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Nutritional Evaluation of Albizia lebbeck (L.) Pods as Source of Feeds for Livestock



L.G. Hassan , K.J. Umar and I. Atiku
 
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ABSTRACT

The present study was conducted to find out the nutritional composition of Albizia lebbeck seeds and pods intended to be used as component in livestock feeds. The dried pods were sampled within the premises of the Usmanu Danfodiyo University, Sokoto between the periods of February to March, 2004. Seeds were separated from their pods manually and milled separately. The powdered samples were analysed for proximate and mineral contents. The results of the experiments showed seeds have the following composition: Dry matter (DM), 89.89±0.09%; ash content 4.50±0.62%; crude protein, 10.06±0.04%; crude lipid, 9.48±0.02%; crude fibre, 8.01±0.09%, Nitrogen Free Extract (NFE), 67.95±2.02%. The corresponding values for pods are: 12.00±1.85, 10.00±0.18, 5.38±0.03, 0.74±0.04, 3.25±0.05 and 80.63±1.15%, respectively. The samples generally have high calorific value 397.36±1.84 and 350.72±0.45% respectively. The crude protein, crude lipid, crude fibre contents and calorific value were significantly higher (p<0.05) in seeds compared to those of pods. Ash content and Nitrogen Free Extract (NFE) were however significantly higher (p<0.05) in pods. The dry matter content shows no significant variation (p>0.05) between the two samples. For mineral analysis, both samples have appreciable amounts of mineral elements such as K, Na, Ca, Mg, P, Cu, Fe and Zn with seeds sample having significant (p<0.05) concentration of Na, Ca and Fe; while pods contain significantly higher amount of K, Mg, P, Zn and Cu. From the results it can be concluded that Albizia lebbeck seeds could be an important protein supplements while pods as an important source of micronutrients for feed formulation.

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  How to cite this article:

L.G. Hassan , K.J. Umar and I. Atiku , 2007. Nutritional Evaluation of Albizia lebbeck (L.) Pods as Source of Feeds for Livestock . American Journal of Food Technology, 2: 435-439.

DOI: 10.3923/ajft.2007.435.439

URL: https://scialert.net/abstract/?doi=ajft.2007.435.439

INTRODUCTION

Shortage of quality animal feeds, particularly in developing countries of Africa was attributed to seasonal variation and availability of qualitative pasture (Castillo-Caamal et al., 2003). This has necessitated investigations of several novel alternative sources of feeding materials for possible incorporation into animal diets (Fasuya, 2005). Recent studies have shown that some novel alternative sources of feeding materials had better feeding quality. For instance, substitution of fishmeal up to 33% with processed mucuna grains in poultry ration resulted in producing heavier and less breakable eggs (Camara et al., 2003).

Indian Siris (Albizia lebbeck (L.) Benth), family, Fabaceace, is a tropical and subtropical tree native to deciduous and sub-deciduous forest of Burma, Bangladesh, India and Sri Lanka (Parrotta, 2005). The tree can grow up to 20-30 m in the humid tropics. The plant bark is flaky, pale grey (or yellowish to greenish-violable). The leaves are pipinnate with 2-4 pairs of pinnulae having 4-10 pairs of bright green leaflets rounded at both ends. Albizia lebbeck tree produces greenish-yellow to white flowers (2.5-7.5 cm in diameter) which are fragrant. The tree produces numerous light grey pods (10-30 cm long; 2-5 cm wide) ratting in the wind. The seeds are round (dark brown) and move freely in the dried pods making sound when breath blows; hence called woman’s tongue.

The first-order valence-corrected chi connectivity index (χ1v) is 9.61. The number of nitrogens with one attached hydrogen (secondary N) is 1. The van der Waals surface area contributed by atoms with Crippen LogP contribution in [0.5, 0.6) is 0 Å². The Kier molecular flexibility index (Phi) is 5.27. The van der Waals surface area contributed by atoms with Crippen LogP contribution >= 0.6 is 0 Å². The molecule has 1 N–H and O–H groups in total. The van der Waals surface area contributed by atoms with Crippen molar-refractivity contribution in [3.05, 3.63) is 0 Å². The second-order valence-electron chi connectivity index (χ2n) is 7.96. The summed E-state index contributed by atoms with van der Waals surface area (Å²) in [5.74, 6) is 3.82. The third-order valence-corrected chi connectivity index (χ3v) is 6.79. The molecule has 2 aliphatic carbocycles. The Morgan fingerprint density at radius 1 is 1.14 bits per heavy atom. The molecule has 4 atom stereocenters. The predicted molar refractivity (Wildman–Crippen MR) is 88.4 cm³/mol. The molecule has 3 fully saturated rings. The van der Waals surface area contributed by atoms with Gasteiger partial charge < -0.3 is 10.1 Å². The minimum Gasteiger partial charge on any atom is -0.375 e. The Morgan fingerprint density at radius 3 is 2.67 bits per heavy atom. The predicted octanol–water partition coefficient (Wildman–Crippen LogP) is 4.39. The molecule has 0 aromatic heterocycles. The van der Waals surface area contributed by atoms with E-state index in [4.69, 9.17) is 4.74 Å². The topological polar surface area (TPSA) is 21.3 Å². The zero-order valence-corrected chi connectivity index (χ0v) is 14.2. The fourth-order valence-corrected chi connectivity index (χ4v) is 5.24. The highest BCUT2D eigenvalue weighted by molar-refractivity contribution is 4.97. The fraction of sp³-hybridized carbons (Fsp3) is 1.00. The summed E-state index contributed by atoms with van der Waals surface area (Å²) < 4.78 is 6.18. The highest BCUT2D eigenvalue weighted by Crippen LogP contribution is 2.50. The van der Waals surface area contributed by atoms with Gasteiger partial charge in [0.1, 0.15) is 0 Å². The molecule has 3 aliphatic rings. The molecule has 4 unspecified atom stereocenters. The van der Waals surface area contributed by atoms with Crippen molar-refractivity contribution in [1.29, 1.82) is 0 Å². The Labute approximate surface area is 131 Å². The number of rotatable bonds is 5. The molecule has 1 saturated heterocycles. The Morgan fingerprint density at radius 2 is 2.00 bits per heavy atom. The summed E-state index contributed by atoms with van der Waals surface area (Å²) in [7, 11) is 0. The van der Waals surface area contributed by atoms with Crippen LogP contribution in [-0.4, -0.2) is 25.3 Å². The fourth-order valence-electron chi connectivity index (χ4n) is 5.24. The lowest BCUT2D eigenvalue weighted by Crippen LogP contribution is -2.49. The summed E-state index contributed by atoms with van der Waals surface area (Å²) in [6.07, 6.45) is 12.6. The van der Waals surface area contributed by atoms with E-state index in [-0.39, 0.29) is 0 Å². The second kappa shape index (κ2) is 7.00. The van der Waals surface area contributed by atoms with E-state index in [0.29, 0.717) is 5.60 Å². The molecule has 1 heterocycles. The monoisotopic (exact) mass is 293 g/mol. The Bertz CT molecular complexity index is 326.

The plant was reported to have medicinal value as it is used in the treatment of ringworms and wounds by washing the affected areas. It is also used in the treatment of gonorrhoea, leucorrhoea and other genital diseases (Hassan et al., 2005a).

This study was planned to carry out a preliminary investigation on some biochemical characteristics of Albizia lebbeck seeds and pods with the aim of using them in feed formulation.

MATERIALS AND METHODS

Collection and Processing of Albizia lebbeck Pods
Matured and dried pods were sampled from growing trees between the periods of February to March, 2004; within the premises of the Usmanu Danfodiyo University, Sokoto (main campus). The fruits were opened manually by peeling with hand to separate the seeds from the pods. The seeds were sorted and the spoilt ones were removed and discarded. The cleaned seeds and pods were further sun dried for five days, finely milled using mortar and pestle and then passed through 20 mesh sieve. The powdered samples were stored separately in air tight plastic containers prior to the analysis.

Proximate Analysis
The proximate analysis was done according to the standard procedures (AOAC, 1990). The Dry Matter (DM) content was determined by drying a representative 2 g sample in an oven at 105°C for 24 h repeatedly until a constant weight was obtained. The ash content was determined by the incinerating 2 g sample in a muffle furnace at 600°C until fully burnt to obtained light grey coloured ash of constant weight. Crude lipid was exhaustively soxhlet extracted from 2 g sample with n-hexane for 8 h. The nitrogen (N) content was estimated by micro-Kjeldahl method and crude protein content calculated as N% x 6.25. Crude fibre content was determined by digesting 2 g sample with 1.25% (w/v) H2SO4 and 1.25% (w/v) NaOH followed by ignition at 550°C for 2 h. Nitrogen Free Extract (NFE) was estimated by difference. The samples calorific values were estimated (in kcal) according to the formula: calorific value = (g protein x 4 kcal) + (g lipid x 9 kcal) + (g NFE x 4 kcal).

Mineral Analysis
The samples digests were prepared as described by Hassan and Umar (2004a). Minerals in the digests were determined using Atomic Absorption Spectrophotometer (Pye-Unicam 969) for Cu, Fe and Zn, while Na and K were determined by the use of Atomic Emission Spectrophotometer (Corning 400). A Spectrophotometer (6100, Jenway Model) was used for Phosphorus determination adapting phospho-vanadomolybdate method. Ca and Mg were analysed complexometrically with EDTA (AOAC, 1990).